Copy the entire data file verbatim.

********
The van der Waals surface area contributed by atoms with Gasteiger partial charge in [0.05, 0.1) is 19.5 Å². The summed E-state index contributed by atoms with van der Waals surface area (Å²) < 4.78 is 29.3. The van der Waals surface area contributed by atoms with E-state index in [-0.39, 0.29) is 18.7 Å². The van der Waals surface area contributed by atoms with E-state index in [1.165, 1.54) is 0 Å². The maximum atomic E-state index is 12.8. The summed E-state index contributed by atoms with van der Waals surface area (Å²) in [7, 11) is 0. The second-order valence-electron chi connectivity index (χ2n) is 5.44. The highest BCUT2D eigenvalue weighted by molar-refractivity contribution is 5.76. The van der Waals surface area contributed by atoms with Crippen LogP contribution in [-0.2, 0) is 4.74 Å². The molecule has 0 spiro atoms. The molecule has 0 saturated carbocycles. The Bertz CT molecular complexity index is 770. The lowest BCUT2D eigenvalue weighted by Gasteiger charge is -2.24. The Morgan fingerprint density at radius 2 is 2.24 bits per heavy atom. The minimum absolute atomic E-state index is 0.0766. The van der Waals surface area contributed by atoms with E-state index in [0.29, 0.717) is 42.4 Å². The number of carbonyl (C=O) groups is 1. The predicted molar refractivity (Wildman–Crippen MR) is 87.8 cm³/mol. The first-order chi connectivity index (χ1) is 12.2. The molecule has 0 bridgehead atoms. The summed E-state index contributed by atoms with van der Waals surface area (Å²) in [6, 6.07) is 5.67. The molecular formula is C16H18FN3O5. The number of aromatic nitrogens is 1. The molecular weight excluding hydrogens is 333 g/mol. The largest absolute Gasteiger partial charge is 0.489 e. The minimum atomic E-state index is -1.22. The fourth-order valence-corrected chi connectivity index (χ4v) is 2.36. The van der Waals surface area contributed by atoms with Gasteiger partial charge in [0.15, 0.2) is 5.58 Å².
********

The van der Waals surface area contributed by atoms with Gasteiger partial charge in [0.05, 0.1) is 19.5 Å². The summed E-state index contributed by atoms with van der Waals surface area (Å²) < 4.78 is 29.3. The van der Waals surface area contributed by atoms with E-state index in [-0.39, 0.29) is 18.7 Å². The van der Waals surface area contributed by atoms with E-state index in [1.165, 1.54) is 0 Å². The maximum atomic E-state index is 12.8. The summed E-state index contributed by atoms with van der Waals surface area (Å²) in [7, 11) is 0. The second-order valence-electron chi connectivity index (χ2n) is 5.44. The highest BCUT2D eigenvalue weighted by molar-refractivity contribution is 5.76. The van der Waals surface area contributed by atoms with Crippen LogP contribution in [-0.2, 0) is 4.74 Å². The molecule has 0 spiro atoms. The molecule has 0 saturated carbocycles. The Bertz CT molecular complexity index is 770. The lowest BCUT2D eigenvalue weighted by Gasteiger charge is -2.24. The Morgan fingerprint density at radius 2 is 2.24 bits per heavy atom. The minimum absolute atomic E-state index is 0.0766. The van der Waals surface area contributed by atoms with E-state index in [0.29, 0.717) is 42.4 Å². The number of carbonyl (C=O) groups is 1. The predicted molar refractivity (Wildman–Crippen MR) is 87.8 cm³/mol. The first-order chi connectivity index (χ1) is 12.2. The molecule has 0 bridgehead atoms. The summed E-state index contributed by atoms with van der Waals surface area (Å²) in [6, 6.07) is 5.67. The molecular formula is C16H18FN3O5. The number of aromatic nitrogens is 1. The molecular weight excluding hydrogens is 333 g/mol. The largest absolute Gasteiger partial charge is 0.489 e. The minimum atomic E-state index is -1.22. The fourth-order valence-corrected chi connectivity index (χ4v) is 2.36. The van der Waals surface area contributed by atoms with Gasteiger partial charge in [0.15, 0.2) is 5.58 Å².